This article examines the environmental impacts of tilling, what conservation agriculture entails, and how much CO2 equivalent emissions can be reduced if conservation agriculture continues to expand.
Students will learn that tilling can decrease the amount of nutrients in a field, conservation agriculture involves techniques such as crop rotation and cover cropping, and the continued growth of conservation agriculture would sequester many gigatons of CO2 equivalent emissions.
This article also talks about climate resilience in agriculture, showing students that this solution contributes to more than just carbon sequestration.
An additional article on regenerative annual cropping is referenced within this article, giving students and teachers a clear path for extended research.
Students may need the terms tilling, sequester, crop rotation, cover cropping, degraded, organic, mitigation, and others defined before reading the article.
Students should know the different types of climates.
Students should understand climate change and the role of agriculture in contributing to climate change.
The second link in the References section does not work, but it's not necessary for analyzing the article.
Teachers can use this article as a conceptual introduction to regenerative annual cropping and other forms of sustainable agriculture.
Students can read this article at home to prepare for an in-class discussion on the sustainability of America's agricultural practices.
This article could supplement a classroom discussion on the connection between agricultural cost efficiency and sustainability.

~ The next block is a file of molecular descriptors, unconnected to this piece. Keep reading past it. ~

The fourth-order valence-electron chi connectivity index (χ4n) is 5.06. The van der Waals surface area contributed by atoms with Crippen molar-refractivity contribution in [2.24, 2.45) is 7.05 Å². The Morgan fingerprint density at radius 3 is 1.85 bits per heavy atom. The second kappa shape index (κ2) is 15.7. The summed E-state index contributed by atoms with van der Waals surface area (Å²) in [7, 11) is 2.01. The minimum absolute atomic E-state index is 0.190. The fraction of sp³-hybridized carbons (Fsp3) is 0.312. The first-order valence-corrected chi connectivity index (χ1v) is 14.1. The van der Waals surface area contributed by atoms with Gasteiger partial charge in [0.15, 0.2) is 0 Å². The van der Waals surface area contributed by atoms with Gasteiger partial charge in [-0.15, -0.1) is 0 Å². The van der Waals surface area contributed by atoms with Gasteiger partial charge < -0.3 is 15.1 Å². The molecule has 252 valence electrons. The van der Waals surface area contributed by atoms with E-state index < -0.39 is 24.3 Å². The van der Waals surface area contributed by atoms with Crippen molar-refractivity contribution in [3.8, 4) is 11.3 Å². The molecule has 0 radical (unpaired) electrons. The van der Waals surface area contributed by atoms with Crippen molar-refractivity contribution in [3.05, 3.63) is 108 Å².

In civics classes, students can participate in a brainstorming session where students consider different ways to draft policies that incentivize producers to farm sustainably.
This article introduces the idea of conservation agriculture and how we can improve traditional agricultural practices to reduce the carbon footprint and make land more resilient. It then details a study looking into the carbon impacts of these practices. The article is organized similarly to a scientific paper in breaking down this climate solution into an introduction, methods, results, discussion, and conclusion sections. The limitations of the study are also included. These details make this resource a good example of how scientific articles are often structured. Resources are included. The information presented is accurate, and this resource is recommended for teaching.
Next Generation Science Standards (NGSS)
ESS3: Earth and Human Activity
HS-ESS3-2 Evaluate competing design solutions for developing, managing, and utilizing energy and mineral resources based on cost-benefit ratios.
LS2: Ecosystems: Interactions, Energy, and Dynamics
HS-LS2-6 Evaluate the claims, evidence, and reasoning that the complex interactions in ecosystems maintain relatively consistent numbers and types of organisms in stable conditions, but changing conditions may result in a new ecosystem.
HS-LS2-7 Design, evaluate, and refine a solution for reducing the impacts of human activities on the environment and biodiversity.
College, Career, and Civic Life (C3) Standards
Dimension 2: Economics
D2.Eco.1.9-12 Analyze how incentives influence choices that may result in policies with a range of costs and benefits for different groups.
D2.Eco.8.9-12 Describe the possible consequences, both intended and unintended, of government policies to improve market outcomes.
Common Core English Language Arts Standards (CCSS.ELA)
Reading: Informational Text (K-12)
CCSS.ELA-LITERACY.RI.11-12.2 Determine two or more central ideas of a text and analyze their development over the course of the text, including how they interact and build on one another to provide a complex analysis; provide an objective summary of the text.
Reading: Science & Technical Subjects (6-12)
CCSS.ELA-LITERACY.RST.9-10.4 Determine the meaning of symbols, key terms, and other domain-specific words and phrases as they are used in a specific scientific or technical context relevant to grades 9-10 texts and topics.